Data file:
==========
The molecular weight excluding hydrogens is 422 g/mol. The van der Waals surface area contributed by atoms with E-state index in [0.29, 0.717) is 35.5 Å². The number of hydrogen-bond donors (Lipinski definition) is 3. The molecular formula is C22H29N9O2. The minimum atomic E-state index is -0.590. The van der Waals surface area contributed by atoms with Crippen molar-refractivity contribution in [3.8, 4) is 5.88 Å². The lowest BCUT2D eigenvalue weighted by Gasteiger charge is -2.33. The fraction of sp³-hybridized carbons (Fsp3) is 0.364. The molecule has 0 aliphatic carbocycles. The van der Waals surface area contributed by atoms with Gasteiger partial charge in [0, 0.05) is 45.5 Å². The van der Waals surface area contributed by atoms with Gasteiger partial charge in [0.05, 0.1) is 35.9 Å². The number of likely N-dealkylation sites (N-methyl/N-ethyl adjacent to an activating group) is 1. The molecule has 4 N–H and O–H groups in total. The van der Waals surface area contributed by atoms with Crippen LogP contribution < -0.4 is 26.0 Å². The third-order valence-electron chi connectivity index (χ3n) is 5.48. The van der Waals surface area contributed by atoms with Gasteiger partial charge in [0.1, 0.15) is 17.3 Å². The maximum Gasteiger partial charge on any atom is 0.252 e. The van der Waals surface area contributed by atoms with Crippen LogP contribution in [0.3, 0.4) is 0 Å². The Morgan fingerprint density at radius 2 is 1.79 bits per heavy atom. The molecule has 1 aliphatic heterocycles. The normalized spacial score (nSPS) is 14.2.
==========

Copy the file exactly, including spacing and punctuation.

The molecular weight excluding hydrogens is 422 g/mol. The van der Waals surface area contributed by atoms with E-state index in [0.29, 0.717) is 35.5 Å². The number of hydrogen-bond donors (Lipinski definition) is 3. The molecular formula is C22H29N9O2. The minimum atomic E-state index is -0.590. The van der Waals surface area contributed by atoms with Crippen molar-refractivity contribution in [3.8, 4) is 5.88 Å². The lowest BCUT2D eigenvalue weighted by Gasteiger charge is -2.33. The fraction of sp³-hybridized carbons (Fsp3) is 0.364. The molecule has 0 aliphatic carbocycles. The van der Waals surface area contributed by atoms with Gasteiger partial charge in [0, 0.05) is 45.5 Å². The van der Waals surface area contributed by atoms with Gasteiger partial charge in [0.05, 0.1) is 35.9 Å². The number of likely N-dealkylation sites (N-methyl/N-ethyl adjacent to an activating group) is 1. The molecule has 4 N–H and O–H groups in total. The van der Waals surface area contributed by atoms with Crippen LogP contribution < -0.4 is 26.0 Å². The third-order valence-electron chi connectivity index (χ3n) is 5.48. The van der Waals surface area contributed by atoms with Gasteiger partial charge in [0.1, 0.15) is 17.3 Å². The maximum Gasteiger partial charge on any atom is 0.252 e. The van der Waals surface area contributed by atoms with Crippen LogP contribution in [0.3, 0.4) is 0 Å². The Morgan fingerprint density at radius 2 is 1.79 bits per heavy atom. The molecule has 1 aliphatic heterocycles. The normalized spacial score (nSPS) is 14.2.